For many years, Elvis and Priscilla Presley had a troubled yet loving relationship. In a 2016 candid interview with Loose Women, Priscilla shared that she didn't divorce Elvis because she didn't love him. According to her, Elvis was the love of her life, but she needed to experience the real world and live her own life. Priscilla had mentioned earlier in the interview that being married to Elvis meant you lived his life, and stated that she didn't have a life of her own and lost herself. When the couple amicably divorced, they ended up becoming closer than they ever were while married and finally could communicate with one another. 

While chatting with The Sydney Morning Herald, she told them that after their marriage ended, Elvis would come by her apartment to see her, and she would visit him at Graceland. Priscilla recalled, "He would still come over to my house. I would still sit in his lap. He would still call me my pet names that he gave me. He would still come by my house at two o'clock in the morning and talk for hours, and when I went to Graceland, it's the same thing." According to Express, Priscilla had noted that the two had become pretty good friends and were able to bond over the years and, after Elvis' passing, she became lost and afraid for some time.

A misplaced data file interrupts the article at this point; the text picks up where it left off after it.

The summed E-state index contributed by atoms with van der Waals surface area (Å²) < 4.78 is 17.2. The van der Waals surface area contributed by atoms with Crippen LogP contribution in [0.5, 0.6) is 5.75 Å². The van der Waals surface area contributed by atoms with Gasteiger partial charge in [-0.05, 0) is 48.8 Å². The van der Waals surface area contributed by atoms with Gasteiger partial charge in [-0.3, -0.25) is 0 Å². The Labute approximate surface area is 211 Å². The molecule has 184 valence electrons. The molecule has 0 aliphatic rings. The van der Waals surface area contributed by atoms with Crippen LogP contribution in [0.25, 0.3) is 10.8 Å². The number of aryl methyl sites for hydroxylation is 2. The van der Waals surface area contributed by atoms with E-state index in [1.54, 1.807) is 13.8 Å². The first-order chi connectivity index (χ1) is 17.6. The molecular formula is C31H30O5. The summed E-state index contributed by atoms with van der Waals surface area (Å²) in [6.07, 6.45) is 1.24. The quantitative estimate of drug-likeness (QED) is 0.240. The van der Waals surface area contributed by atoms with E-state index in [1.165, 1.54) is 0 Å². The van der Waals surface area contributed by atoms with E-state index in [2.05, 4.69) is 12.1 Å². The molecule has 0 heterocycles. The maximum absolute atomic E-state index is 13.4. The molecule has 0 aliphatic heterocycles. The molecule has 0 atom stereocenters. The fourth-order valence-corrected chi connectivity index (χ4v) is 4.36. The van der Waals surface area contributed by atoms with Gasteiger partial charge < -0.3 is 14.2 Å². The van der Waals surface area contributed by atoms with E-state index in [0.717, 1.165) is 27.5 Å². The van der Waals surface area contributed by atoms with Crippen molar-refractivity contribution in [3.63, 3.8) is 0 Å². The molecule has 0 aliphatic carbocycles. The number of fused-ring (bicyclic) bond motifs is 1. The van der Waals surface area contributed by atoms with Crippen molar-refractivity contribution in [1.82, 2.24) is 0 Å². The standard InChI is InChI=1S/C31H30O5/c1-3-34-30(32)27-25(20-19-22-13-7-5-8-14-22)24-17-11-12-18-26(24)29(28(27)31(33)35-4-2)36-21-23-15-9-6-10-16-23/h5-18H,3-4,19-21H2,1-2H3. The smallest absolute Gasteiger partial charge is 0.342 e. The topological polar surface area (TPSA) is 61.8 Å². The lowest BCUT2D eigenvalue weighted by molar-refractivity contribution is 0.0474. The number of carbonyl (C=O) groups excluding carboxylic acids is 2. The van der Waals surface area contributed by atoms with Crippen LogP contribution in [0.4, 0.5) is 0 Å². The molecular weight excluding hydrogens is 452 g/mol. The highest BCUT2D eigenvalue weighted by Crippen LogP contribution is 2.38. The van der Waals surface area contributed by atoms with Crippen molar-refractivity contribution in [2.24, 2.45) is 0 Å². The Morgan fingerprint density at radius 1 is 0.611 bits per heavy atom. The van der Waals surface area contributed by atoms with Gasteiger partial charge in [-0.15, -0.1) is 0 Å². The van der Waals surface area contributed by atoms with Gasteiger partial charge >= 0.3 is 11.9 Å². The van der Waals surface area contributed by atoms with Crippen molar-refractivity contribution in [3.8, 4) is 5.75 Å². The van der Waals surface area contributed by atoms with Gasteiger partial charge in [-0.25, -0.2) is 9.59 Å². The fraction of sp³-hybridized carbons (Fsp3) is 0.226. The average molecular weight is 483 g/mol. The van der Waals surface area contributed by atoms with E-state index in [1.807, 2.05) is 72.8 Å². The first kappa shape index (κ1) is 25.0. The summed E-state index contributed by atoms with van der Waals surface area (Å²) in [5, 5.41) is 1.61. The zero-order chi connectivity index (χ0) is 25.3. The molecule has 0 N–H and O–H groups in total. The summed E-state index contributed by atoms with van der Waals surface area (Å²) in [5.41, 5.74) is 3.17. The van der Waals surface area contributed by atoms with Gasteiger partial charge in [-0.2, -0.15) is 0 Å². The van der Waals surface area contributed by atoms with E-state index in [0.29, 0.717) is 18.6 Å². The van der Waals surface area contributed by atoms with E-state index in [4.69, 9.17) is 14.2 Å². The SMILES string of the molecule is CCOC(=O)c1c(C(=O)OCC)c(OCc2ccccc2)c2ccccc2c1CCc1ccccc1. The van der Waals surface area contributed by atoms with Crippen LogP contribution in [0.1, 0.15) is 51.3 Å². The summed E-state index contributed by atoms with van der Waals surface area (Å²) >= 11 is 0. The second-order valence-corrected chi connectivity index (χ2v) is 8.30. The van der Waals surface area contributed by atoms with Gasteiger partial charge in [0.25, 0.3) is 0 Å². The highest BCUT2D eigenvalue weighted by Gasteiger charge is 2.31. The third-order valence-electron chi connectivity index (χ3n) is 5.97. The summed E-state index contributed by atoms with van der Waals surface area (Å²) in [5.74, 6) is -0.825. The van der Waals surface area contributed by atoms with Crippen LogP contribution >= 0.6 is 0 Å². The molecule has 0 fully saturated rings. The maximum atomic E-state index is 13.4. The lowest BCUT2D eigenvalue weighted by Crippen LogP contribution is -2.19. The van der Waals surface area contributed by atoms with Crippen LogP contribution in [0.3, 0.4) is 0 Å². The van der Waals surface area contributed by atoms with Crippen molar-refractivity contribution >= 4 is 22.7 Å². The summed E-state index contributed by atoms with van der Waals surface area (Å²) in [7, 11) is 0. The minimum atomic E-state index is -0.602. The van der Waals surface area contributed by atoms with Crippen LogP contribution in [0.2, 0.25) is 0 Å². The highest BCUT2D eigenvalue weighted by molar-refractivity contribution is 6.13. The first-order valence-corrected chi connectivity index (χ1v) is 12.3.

Las Vegas didn't warm up to Elvis Presley right away

Elvis Presley and his band first played Las Vegas on April 23, 1956. Presley was booked at the New Frontier Hotel for two weeks. According to Nevada Magazine, his manager Colonel Tom Parker booked the gig because he wanted to shed Presley's Southern honky tonk image and get him noticed nationwide. Unfortunately, his first show was somewhat of a flop. Real Clear History suggests that there was a mismatch between Presley and the audience that caused the disconnection. Newsweek compared the performance to "a jug of corn liquor at a champagne party." Las Vegas Sun journalist Bill Willard recalled that after the lackluster show, he wrote that he didn't think the entertainer would go far in Las Vegas.

After his two-week stint, Presley went off to film the movie "Love Me Tender" and wouldn't return to Sin City until 13 years later. When he returned in 1969 to perform (which was his first time back on stage in nine years) at the International Hotel, Presley was ready for his audience this time. He had studied the city and "was an all-around entertainer fronting a rock band polished and magnified by horns and strings." Presley's show was a hit, and he was offered a five-year gig performing in Las Vegas twice a year for a week at the hotel (via Nevada Magazine). From 1969 to 1977, the King would perform a whopping 636 in the city, according to Express.

Elvis took a seven year hiatus from singing to act